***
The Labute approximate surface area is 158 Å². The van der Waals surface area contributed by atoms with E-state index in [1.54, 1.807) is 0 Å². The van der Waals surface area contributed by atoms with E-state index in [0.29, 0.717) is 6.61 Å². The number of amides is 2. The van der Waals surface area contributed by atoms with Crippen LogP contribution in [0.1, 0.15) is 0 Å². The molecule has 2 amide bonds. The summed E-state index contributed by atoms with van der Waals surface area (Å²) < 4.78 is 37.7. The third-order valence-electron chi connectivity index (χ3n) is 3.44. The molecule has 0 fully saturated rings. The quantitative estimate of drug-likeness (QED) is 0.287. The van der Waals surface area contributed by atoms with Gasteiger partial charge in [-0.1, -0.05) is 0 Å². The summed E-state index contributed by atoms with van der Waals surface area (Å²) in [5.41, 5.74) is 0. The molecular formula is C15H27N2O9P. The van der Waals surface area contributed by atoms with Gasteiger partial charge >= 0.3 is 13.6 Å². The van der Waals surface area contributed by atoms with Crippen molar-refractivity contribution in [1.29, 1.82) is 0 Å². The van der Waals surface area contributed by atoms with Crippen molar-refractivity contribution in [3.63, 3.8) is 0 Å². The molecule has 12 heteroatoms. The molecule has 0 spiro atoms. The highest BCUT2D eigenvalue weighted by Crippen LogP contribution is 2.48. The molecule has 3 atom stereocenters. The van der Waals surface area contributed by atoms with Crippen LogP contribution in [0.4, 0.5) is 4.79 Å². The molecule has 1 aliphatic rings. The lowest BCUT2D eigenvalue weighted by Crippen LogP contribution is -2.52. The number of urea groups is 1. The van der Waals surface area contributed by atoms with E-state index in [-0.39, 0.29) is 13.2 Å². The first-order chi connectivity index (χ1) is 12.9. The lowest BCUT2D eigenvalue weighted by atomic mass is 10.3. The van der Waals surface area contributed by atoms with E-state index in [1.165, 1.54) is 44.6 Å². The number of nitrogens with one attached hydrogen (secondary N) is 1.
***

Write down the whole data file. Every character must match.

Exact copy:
The Labute approximate surface area is 158 Å². The van der Waals surface area contributed by atoms with E-state index in [1.54, 1.807) is 0 Å². The van der Waals surface area contributed by atoms with E-state index in [0.29, 0.717) is 6.61 Å². The number of amides is 2. The van der Waals surface area contributed by atoms with Crippen LogP contribution in [0.1, 0.15) is 0 Å². The molecule has 2 amide bonds. The summed E-state index contributed by atoms with van der Waals surface area (Å²) < 4.78 is 37.7. The third-order valence-electron chi connectivity index (χ3n) is 3.44. The molecule has 0 fully saturated rings. The quantitative estimate of drug-likeness (QED) is 0.287. The van der Waals surface area contributed by atoms with Gasteiger partial charge in [-0.1, -0.05) is 0 Å². The summed E-state index contributed by atoms with van der Waals surface area (Å²) in [5.41, 5.74) is 0. The molecular formula is C15H27N2O9P. The van der Waals surface area contributed by atoms with Gasteiger partial charge >= 0.3 is 13.6 Å². The van der Waals surface area contributed by atoms with Crippen molar-refractivity contribution in [1.29, 1.82) is 0 Å². The van der Waals surface area contributed by atoms with Crippen molar-refractivity contribution in [3.63, 3.8) is 0 Å². The molecule has 12 heteroatoms. The molecule has 0 spiro atoms. The highest BCUT2D eigenvalue weighted by Crippen LogP contribution is 2.48. The molecule has 3 atom stereocenters. The van der Waals surface area contributed by atoms with Crippen LogP contribution in [0.4, 0.5) is 4.79 Å². The molecule has 1 aliphatic rings. The lowest BCUT2D eigenvalue weighted by Crippen LogP contribution is -2.52. The number of urea groups is 1. The van der Waals surface area contributed by atoms with E-state index in [-0.39, 0.29) is 13.2 Å². The first-order chi connectivity index (χ1) is 12.9. The lowest BCUT2D eigenvalue weighted by atomic mass is 10.3. The van der Waals surface area contributed by atoms with E-state index in [1.165, 1.54) is 44.6 Å². The number of nitrogens with one attached hydrogen (secondary N) is 1.